Rick Bruce remembers the first time he ever saw a snowboard on the mountain in 1983, “Chuck, the mountain manager at the time, grabbed me, and he said, ‘Hey, these guys want to show us this snowboarding thing.’ And they had a couple of extras, so Chuck got on one. And so they snowboarded, and I skied next to them with my first-aid pack.”

The following year, Powder Mountain Resort, located above Ogden Valley, started welcoming snowboarders, but each rider had to prove that they could navigate the runs safely. “They had to make a run with a ski patroller to prove that they were in control enough to be on the hill, and then we would sign off, and they could go back and buy a pass for the day.”

The largest ski resort in North America, Powder Mountain opened its doors in Utah in 1972. Known for its locals-only feel and uncrowded terrain, the resort’s 8,484 skiable acres are getting a makeover — an expensive one, that some worry could price out loyal locals.

Two years after Powder Mountain’s opening, Bruce, a federal firefighter for Hill Air Force Base, began working part-time as pro-patrol at the resort and stayed for 44 years until retiring.

In September of last year, Netflix co-founder Reed Hastings purchased a controlling stake in the ski resort with the idea of turning it into a luxury private and public venture. For those who can afford it, the residential real estate starts at $2 million a plot with a yearly membership fee that ranges from $30,000 to $100,000. But with it comes 2,000+ exclusive acres of private skiing terrain not open to the general public.

“All of the independent ski areas are looking for ways to survive,” Hastings told The New York Times. “Going boutique, higher end, private, is probably where they need to go.”

“We’re building a luxury experience on the private side of the mountain,” he added. “But many of the homeowners will still ski the public side and want to experience the parts of Powder Mountain that you won’t be able to get in the village.”

Bruce was looking forward to the day he would get his senior ski pass for free, but that became a pipe dream after Powder Mountain went down the luxury route. A route that Bill Holmes, Powder Mountain’s chief membership and community relations officer, said was necessary for the resort’s survival.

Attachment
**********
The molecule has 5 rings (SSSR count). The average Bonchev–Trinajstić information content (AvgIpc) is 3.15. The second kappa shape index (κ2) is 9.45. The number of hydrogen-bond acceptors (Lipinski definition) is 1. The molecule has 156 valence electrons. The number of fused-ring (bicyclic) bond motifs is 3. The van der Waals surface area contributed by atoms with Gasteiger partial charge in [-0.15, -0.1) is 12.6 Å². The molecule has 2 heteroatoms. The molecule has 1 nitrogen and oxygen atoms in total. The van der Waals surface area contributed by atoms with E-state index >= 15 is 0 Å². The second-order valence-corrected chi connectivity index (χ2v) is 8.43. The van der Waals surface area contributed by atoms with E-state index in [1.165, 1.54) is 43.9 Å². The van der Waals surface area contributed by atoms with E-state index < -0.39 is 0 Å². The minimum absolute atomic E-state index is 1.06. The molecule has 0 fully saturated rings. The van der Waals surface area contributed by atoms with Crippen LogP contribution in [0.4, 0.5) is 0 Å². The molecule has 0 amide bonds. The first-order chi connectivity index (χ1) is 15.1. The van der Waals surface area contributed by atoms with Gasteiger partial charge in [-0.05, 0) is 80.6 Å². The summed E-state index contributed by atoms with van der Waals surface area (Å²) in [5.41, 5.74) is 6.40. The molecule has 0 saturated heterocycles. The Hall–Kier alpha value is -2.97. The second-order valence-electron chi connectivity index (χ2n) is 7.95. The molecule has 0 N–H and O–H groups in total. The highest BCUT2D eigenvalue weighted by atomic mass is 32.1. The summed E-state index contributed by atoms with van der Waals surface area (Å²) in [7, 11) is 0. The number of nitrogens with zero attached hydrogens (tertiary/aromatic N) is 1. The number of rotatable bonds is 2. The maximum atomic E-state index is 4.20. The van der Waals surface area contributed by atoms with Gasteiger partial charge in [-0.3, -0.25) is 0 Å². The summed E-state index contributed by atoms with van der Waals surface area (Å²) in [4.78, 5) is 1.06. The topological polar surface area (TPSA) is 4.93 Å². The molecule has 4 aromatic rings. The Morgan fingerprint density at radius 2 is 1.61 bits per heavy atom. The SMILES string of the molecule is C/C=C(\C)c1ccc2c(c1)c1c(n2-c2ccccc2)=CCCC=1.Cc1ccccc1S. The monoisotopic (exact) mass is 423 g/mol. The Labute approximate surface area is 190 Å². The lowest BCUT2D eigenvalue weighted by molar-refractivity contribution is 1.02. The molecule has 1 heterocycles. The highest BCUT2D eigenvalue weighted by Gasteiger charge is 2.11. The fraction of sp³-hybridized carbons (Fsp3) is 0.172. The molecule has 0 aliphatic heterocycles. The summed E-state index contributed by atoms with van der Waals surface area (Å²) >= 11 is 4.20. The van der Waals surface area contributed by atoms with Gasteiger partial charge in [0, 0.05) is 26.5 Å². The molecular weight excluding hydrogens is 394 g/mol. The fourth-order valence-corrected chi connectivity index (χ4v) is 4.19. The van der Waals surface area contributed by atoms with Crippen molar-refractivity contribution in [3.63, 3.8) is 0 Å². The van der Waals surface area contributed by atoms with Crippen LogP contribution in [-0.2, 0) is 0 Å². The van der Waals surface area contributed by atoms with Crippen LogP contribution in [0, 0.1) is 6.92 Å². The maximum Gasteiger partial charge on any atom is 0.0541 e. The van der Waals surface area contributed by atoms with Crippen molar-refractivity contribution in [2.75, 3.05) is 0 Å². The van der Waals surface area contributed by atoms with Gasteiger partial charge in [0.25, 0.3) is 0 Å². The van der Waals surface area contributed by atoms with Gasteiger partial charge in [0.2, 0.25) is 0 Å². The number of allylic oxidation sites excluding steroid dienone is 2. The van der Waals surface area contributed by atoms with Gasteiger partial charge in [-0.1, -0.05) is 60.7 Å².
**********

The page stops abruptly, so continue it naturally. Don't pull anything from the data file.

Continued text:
“Our local community is a huge part of what makes this such a special place to ski and ride. We take our job as long-term stewards of this mountain very seriously. The reality is that in order to secure a future for Powder that kept it independent and financially secure, changes were necessary,” Holmes told the Deseret News.

“Prior to Reed’s ownership, the resort was losing money and piling up debt. The status quo simply wasn’t sustainable. Our vision for Powder, where new private offerings fund improvements that benefit everyone, gives us that future and does so without having to join a megapass, keeping Powder uncrowded,” he added.

Part of the new investment includes “new lifts on Lightning Ridge and DMI (which) significantly improve public access to some of the best skiable terrain in Utah.”

A season pass will cost $1,349 for adults ages 65-100.

Competing with popular ski passes such as Ikon and Epic, Powder Mountains has two adult season pass options:

  • Winter season pass with full season lift access: $1,649.
  • Winter midweek pass with applied blackout dates: $1,099.

“You can’t afford it,” Bruce told the Deseret News. “I think the general feel is that they’re pricing out the local guys.”

He and his old co-workers still get together, reminiscing about the good old days and how much has changed in the last couple of decades.

“It was a really fun, nice family resort. My family always thought it was our resort because there were many days we’d go up in the spring, and we’d have the runs completely to ourselves. There just weren’t that many people, and it felt like ours.”